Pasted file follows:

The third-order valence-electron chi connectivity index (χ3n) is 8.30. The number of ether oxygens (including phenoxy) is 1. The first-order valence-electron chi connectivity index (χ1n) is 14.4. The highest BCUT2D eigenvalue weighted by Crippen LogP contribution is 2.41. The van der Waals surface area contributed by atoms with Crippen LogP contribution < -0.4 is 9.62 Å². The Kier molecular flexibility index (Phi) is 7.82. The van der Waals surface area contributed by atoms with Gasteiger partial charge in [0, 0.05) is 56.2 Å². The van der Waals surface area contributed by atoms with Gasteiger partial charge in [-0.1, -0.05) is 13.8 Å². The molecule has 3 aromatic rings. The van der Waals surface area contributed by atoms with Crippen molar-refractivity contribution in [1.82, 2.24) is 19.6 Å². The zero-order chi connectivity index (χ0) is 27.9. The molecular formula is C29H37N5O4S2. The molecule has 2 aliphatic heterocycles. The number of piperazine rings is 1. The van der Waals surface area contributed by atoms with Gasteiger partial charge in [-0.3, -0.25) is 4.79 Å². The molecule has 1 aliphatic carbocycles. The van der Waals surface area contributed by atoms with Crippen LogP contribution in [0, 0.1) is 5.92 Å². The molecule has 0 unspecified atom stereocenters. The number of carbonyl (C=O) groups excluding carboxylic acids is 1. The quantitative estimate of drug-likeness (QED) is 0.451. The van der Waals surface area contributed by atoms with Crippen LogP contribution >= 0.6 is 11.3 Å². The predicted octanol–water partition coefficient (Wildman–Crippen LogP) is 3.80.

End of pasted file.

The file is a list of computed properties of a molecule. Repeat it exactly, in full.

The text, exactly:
The third-order valence-electron chi connectivity index (χ3n) is 8.30. The number of ether oxygens (including phenoxy) is 1. The first-order valence-electron chi connectivity index (χ1n) is 14.4. The highest BCUT2D eigenvalue weighted by Crippen LogP contribution is 2.41. The van der Waals surface area contributed by atoms with Crippen LogP contribution < -0.4 is 9.62 Å². The Kier molecular flexibility index (Phi) is 7.82. The van der Waals surface area contributed by atoms with Gasteiger partial charge in [0, 0.05) is 56.2 Å². The van der Waals surface area contributed by atoms with Gasteiger partial charge in [-0.1, -0.05) is 13.8 Å². The molecule has 3 aromatic rings. The van der Waals surface area contributed by atoms with Crippen molar-refractivity contribution in [1.82, 2.24) is 19.6 Å². The zero-order chi connectivity index (χ0) is 27.9. The molecular formula is C29H37N5O4S2. The molecule has 2 aliphatic heterocycles. The number of piperazine rings is 1. The van der Waals surface area contributed by atoms with Gasteiger partial charge in [-0.3, -0.25) is 4.79 Å². The molecule has 1 aliphatic carbocycles. The van der Waals surface area contributed by atoms with Crippen LogP contribution in [0, 0.1) is 5.92 Å². The molecule has 0 unspecified atom stereocenters. The number of carbonyl (C=O) groups excluding carboxylic acids is 1. The quantitative estimate of drug-likeness (QED) is 0.451. The van der Waals surface area contributed by atoms with Crippen LogP contribution >= 0.6 is 11.3 Å². The predicted octanol–water partition coefficient (Wildman–Crippen LogP) is 3.80.